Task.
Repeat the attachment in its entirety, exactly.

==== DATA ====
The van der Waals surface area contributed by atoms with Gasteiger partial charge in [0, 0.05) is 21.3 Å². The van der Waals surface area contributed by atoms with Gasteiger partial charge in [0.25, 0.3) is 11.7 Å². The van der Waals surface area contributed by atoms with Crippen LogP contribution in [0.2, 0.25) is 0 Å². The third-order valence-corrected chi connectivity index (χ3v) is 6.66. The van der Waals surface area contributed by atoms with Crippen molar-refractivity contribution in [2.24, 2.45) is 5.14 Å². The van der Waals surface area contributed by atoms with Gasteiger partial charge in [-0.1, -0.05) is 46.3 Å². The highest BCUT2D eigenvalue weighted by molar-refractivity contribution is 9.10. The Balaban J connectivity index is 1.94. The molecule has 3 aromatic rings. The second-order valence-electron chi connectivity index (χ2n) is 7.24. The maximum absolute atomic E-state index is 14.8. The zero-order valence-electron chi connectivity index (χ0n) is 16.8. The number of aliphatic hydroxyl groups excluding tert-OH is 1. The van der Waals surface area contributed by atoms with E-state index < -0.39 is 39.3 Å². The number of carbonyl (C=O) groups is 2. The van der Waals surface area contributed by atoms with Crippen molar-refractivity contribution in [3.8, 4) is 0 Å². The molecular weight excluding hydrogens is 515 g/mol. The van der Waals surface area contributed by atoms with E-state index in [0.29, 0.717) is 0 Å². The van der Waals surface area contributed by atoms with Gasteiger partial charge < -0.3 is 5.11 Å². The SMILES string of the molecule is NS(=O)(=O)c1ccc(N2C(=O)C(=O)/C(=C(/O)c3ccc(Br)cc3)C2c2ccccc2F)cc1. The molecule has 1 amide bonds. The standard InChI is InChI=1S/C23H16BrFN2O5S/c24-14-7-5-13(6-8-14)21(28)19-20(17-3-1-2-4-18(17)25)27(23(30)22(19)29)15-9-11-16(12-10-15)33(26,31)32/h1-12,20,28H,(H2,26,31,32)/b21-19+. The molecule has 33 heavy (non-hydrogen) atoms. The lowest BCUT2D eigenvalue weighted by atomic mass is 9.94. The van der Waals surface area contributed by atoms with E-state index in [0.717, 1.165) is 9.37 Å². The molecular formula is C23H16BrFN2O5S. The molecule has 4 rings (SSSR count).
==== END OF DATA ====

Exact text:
The van der Waals surface area contributed by atoms with Gasteiger partial charge in [0, 0.05) is 21.3 Å². The van der Waals surface area contributed by atoms with Gasteiger partial charge in [0.25, 0.3) is 11.7 Å². The van der Waals surface area contributed by atoms with Crippen LogP contribution in [0.2, 0.25) is 0 Å². The third-order valence-corrected chi connectivity index (χ3v) is 6.66. The van der Waals surface area contributed by atoms with Crippen molar-refractivity contribution in [2.24, 2.45) is 5.14 Å². The van der Waals surface area contributed by atoms with Gasteiger partial charge in [-0.1, -0.05) is 46.3 Å². The highest BCUT2D eigenvalue weighted by molar-refractivity contribution is 9.10. The Balaban J connectivity index is 1.94. The molecule has 3 aromatic rings. The second-order valence-electron chi connectivity index (χ2n) is 7.24. The maximum absolute atomic E-state index is 14.8. The zero-order valence-electron chi connectivity index (χ0n) is 16.8. The number of aliphatic hydroxyl groups excluding tert-OH is 1. The van der Waals surface area contributed by atoms with E-state index < -0.39 is 39.3 Å². The number of carbonyl (C=O) groups is 2. The van der Waals surface area contributed by atoms with Crippen molar-refractivity contribution in [3.8, 4) is 0 Å². The molecular weight excluding hydrogens is 515 g/mol. The van der Waals surface area contributed by atoms with E-state index in [0.29, 0.717) is 0 Å². The van der Waals surface area contributed by atoms with Gasteiger partial charge < -0.3 is 5.11 Å². The SMILES string of the molecule is NS(=O)(=O)c1ccc(N2C(=O)C(=O)/C(=C(/O)c3ccc(Br)cc3)C2c2ccccc2F)cc1. The molecule has 1 amide bonds. The standard InChI is InChI=1S/C23H16BrFN2O5S/c24-14-7-5-13(6-8-14)21(28)19-20(17-3-1-2-4-18(17)25)27(23(30)22(19)29)15-9-11-16(12-10-15)33(26,31)32/h1-12,20,28H,(H2,26,31,32)/b21-19+. The molecule has 33 heavy (non-hydrogen) atoms. The lowest BCUT2D eigenvalue weighted by atomic mass is 9.94. The van der Waals surface area contributed by atoms with E-state index in [0.717, 1.165) is 9.37 Å². The molecular formula is C23H16BrFN2O5S. The molecule has 4 rings (SSSR count).